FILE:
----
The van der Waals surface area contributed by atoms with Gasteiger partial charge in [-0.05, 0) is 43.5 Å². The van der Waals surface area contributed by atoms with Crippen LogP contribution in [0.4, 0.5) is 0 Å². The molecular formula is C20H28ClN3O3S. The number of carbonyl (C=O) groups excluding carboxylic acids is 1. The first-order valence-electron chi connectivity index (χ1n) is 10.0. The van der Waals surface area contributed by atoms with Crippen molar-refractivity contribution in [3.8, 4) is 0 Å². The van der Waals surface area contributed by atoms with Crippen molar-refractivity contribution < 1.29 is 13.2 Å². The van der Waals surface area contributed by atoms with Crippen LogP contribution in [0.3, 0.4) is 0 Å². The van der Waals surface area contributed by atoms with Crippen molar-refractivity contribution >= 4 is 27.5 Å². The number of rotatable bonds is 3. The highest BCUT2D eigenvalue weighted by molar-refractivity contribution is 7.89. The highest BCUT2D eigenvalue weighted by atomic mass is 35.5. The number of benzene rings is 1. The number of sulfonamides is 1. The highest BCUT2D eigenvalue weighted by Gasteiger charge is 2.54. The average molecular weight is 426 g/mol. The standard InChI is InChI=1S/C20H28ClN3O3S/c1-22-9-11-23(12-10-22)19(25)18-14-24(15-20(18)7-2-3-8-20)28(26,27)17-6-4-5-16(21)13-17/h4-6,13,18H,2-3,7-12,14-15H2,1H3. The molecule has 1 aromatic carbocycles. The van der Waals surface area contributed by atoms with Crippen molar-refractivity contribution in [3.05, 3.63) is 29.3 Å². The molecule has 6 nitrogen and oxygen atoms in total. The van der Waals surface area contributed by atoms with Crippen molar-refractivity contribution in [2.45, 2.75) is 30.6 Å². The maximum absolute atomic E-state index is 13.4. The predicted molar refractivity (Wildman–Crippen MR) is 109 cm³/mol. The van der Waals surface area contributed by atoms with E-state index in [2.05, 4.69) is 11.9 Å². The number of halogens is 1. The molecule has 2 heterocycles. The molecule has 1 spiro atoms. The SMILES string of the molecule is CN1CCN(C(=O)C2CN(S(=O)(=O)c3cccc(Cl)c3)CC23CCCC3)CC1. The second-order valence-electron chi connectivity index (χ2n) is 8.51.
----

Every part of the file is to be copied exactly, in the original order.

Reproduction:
The van der Waals surface area contributed by atoms with Gasteiger partial charge in [-0.05, 0) is 43.5 Å². The van der Waals surface area contributed by atoms with Crippen LogP contribution in [0.4, 0.5) is 0 Å². The molecular formula is C20H28ClN3O3S. The number of carbonyl (C=O) groups excluding carboxylic acids is 1. The first-order valence-electron chi connectivity index (χ1n) is 10.0. The van der Waals surface area contributed by atoms with Crippen molar-refractivity contribution in [3.8, 4) is 0 Å². The van der Waals surface area contributed by atoms with Crippen molar-refractivity contribution < 1.29 is 13.2 Å². The van der Waals surface area contributed by atoms with Crippen LogP contribution in [0.3, 0.4) is 0 Å². The van der Waals surface area contributed by atoms with Crippen molar-refractivity contribution >= 4 is 27.5 Å². The number of rotatable bonds is 3. The highest BCUT2D eigenvalue weighted by molar-refractivity contribution is 7.89. The highest BCUT2D eigenvalue weighted by atomic mass is 35.5. The number of benzene rings is 1. The number of sulfonamides is 1. The highest BCUT2D eigenvalue weighted by Gasteiger charge is 2.54. The average molecular weight is 426 g/mol. The standard InChI is InChI=1S/C20H28ClN3O3S/c1-22-9-11-23(12-10-22)19(25)18-14-24(15-20(18)7-2-3-8-20)28(26,27)17-6-4-5-16(21)13-17/h4-6,13,18H,2-3,7-12,14-15H2,1H3. The molecule has 1 aromatic carbocycles. The van der Waals surface area contributed by atoms with Crippen molar-refractivity contribution in [3.05, 3.63) is 29.3 Å². The molecule has 6 nitrogen and oxygen atoms in total. The van der Waals surface area contributed by atoms with Crippen molar-refractivity contribution in [2.45, 2.75) is 30.6 Å². The maximum absolute atomic E-state index is 13.4. The predicted molar refractivity (Wildman–Crippen MR) is 109 cm³/mol. The van der Waals surface area contributed by atoms with E-state index in [2.05, 4.69) is 11.9 Å². The number of halogens is 1. The molecule has 2 heterocycles. The molecule has 1 spiro atoms. The SMILES string of the molecule is CN1CCN(C(=O)C2CN(S(=O)(=O)c3cccc(Cl)c3)CC23CCCC3)CC1. The second-order valence-electron chi connectivity index (χ2n) is 8.51.